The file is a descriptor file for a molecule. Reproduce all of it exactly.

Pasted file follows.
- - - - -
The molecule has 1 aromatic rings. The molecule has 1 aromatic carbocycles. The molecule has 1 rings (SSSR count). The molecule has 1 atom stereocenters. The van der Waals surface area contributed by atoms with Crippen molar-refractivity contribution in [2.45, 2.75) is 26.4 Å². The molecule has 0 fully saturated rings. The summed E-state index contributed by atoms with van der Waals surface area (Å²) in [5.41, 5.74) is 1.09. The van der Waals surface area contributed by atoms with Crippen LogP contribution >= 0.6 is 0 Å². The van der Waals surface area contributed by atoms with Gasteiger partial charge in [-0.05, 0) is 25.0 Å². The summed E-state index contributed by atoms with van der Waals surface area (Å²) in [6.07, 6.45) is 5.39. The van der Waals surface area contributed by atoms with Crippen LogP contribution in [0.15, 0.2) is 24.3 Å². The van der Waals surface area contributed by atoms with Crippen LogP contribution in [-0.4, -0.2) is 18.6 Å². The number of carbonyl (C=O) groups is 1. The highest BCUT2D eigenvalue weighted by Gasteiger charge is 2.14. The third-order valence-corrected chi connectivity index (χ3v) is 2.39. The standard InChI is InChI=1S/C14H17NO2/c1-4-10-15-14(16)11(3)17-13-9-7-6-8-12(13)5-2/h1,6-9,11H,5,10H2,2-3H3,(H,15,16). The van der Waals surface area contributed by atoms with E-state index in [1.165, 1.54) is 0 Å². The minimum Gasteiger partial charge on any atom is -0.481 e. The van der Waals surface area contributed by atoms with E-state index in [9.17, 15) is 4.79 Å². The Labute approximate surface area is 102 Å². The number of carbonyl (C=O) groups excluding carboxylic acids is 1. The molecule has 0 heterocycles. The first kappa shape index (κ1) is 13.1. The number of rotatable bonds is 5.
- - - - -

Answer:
The molecule has 1 aromatic rings. The molecule has 1 aromatic carbocycles. The molecule has 1 rings (SSSR count). The molecule has 1 atom stereocenters. The van der Waals surface area contributed by atoms with Crippen molar-refractivity contribution in [2.45, 2.75) is 26.4 Å². The molecule has 0 fully saturated rings. The summed E-state index contributed by atoms with van der Waals surface area (Å²) in [5.41, 5.74) is 1.09. The van der Waals surface area contributed by atoms with Crippen LogP contribution >= 0.6 is 0 Å². The van der Waals surface area contributed by atoms with Gasteiger partial charge in [-0.05, 0) is 25.0 Å². The summed E-state index contributed by atoms with van der Waals surface area (Å²) in [6.07, 6.45) is 5.39. The van der Waals surface area contributed by atoms with Crippen LogP contribution in [0.15, 0.2) is 24.3 Å². The van der Waals surface area contributed by atoms with Crippen LogP contribution in [-0.4, -0.2) is 18.6 Å². The number of carbonyl (C=O) groups is 1. The highest BCUT2D eigenvalue weighted by Gasteiger charge is 2.14. The third-order valence-corrected chi connectivity index (χ3v) is 2.39. The standard InChI is InChI=1S/C14H17NO2/c1-4-10-15-14(16)11(3)17-13-9-7-6-8-12(13)5-2/h1,6-9,11H,5,10H2,2-3H3,(H,15,16). The van der Waals surface area contributed by atoms with E-state index in [1.165, 1.54) is 0 Å². The minimum Gasteiger partial charge on any atom is -0.481 e. The van der Waals surface area contributed by atoms with E-state index in [9.17, 15) is 4.79 Å². The Labute approximate surface area is 102 Å². The number of carbonyl (C=O) groups excluding carboxylic acids is 1. The molecule has 0 heterocycles. The first kappa shape index (κ1) is 13.1. The number of rotatable bonds is 5.